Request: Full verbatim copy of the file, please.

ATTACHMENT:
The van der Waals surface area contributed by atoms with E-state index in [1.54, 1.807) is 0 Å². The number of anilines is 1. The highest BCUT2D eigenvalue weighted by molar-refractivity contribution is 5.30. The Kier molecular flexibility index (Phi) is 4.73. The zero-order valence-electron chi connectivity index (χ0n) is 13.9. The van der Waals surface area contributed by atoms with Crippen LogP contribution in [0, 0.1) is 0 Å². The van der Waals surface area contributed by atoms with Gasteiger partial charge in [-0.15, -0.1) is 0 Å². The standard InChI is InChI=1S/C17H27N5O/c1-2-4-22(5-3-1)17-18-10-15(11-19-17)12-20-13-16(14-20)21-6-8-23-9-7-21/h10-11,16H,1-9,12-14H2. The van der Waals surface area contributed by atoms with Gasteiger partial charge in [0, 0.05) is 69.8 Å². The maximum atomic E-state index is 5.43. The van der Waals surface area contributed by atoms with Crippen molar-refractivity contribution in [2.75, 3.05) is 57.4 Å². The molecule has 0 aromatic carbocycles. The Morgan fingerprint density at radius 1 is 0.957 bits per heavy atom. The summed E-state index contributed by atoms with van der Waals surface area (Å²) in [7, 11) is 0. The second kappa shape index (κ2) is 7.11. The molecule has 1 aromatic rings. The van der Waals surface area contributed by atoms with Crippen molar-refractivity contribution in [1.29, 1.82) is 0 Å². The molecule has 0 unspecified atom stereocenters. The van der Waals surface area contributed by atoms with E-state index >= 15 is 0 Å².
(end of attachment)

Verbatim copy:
The van der Waals surface area contributed by atoms with E-state index in [1.54, 1.807) is 0 Å². The number of anilines is 1. The highest BCUT2D eigenvalue weighted by molar-refractivity contribution is 5.30. The Kier molecular flexibility index (Phi) is 4.73. The zero-order valence-electron chi connectivity index (χ0n) is 13.9. The van der Waals surface area contributed by atoms with Crippen LogP contribution in [0, 0.1) is 0 Å². The van der Waals surface area contributed by atoms with Gasteiger partial charge in [-0.15, -0.1) is 0 Å². The standard InChI is InChI=1S/C17H27N5O/c1-2-4-22(5-3-1)17-18-10-15(11-19-17)12-20-13-16(14-20)21-6-8-23-9-7-21/h10-11,16H,1-9,12-14H2. The van der Waals surface area contributed by atoms with Gasteiger partial charge in [0, 0.05) is 69.8 Å². The maximum atomic E-state index is 5.43. The van der Waals surface area contributed by atoms with Crippen molar-refractivity contribution in [2.75, 3.05) is 57.4 Å². The molecule has 0 aromatic carbocycles. The Morgan fingerprint density at radius 1 is 0.957 bits per heavy atom. The summed E-state index contributed by atoms with van der Waals surface area (Å²) in [7, 11) is 0. The second kappa shape index (κ2) is 7.11. The molecule has 1 aromatic rings. The van der Waals surface area contributed by atoms with Crippen molar-refractivity contribution in [1.29, 1.82) is 0 Å². The molecule has 0 unspecified atom stereocenters. The van der Waals surface area contributed by atoms with E-state index >= 15 is 0 Å².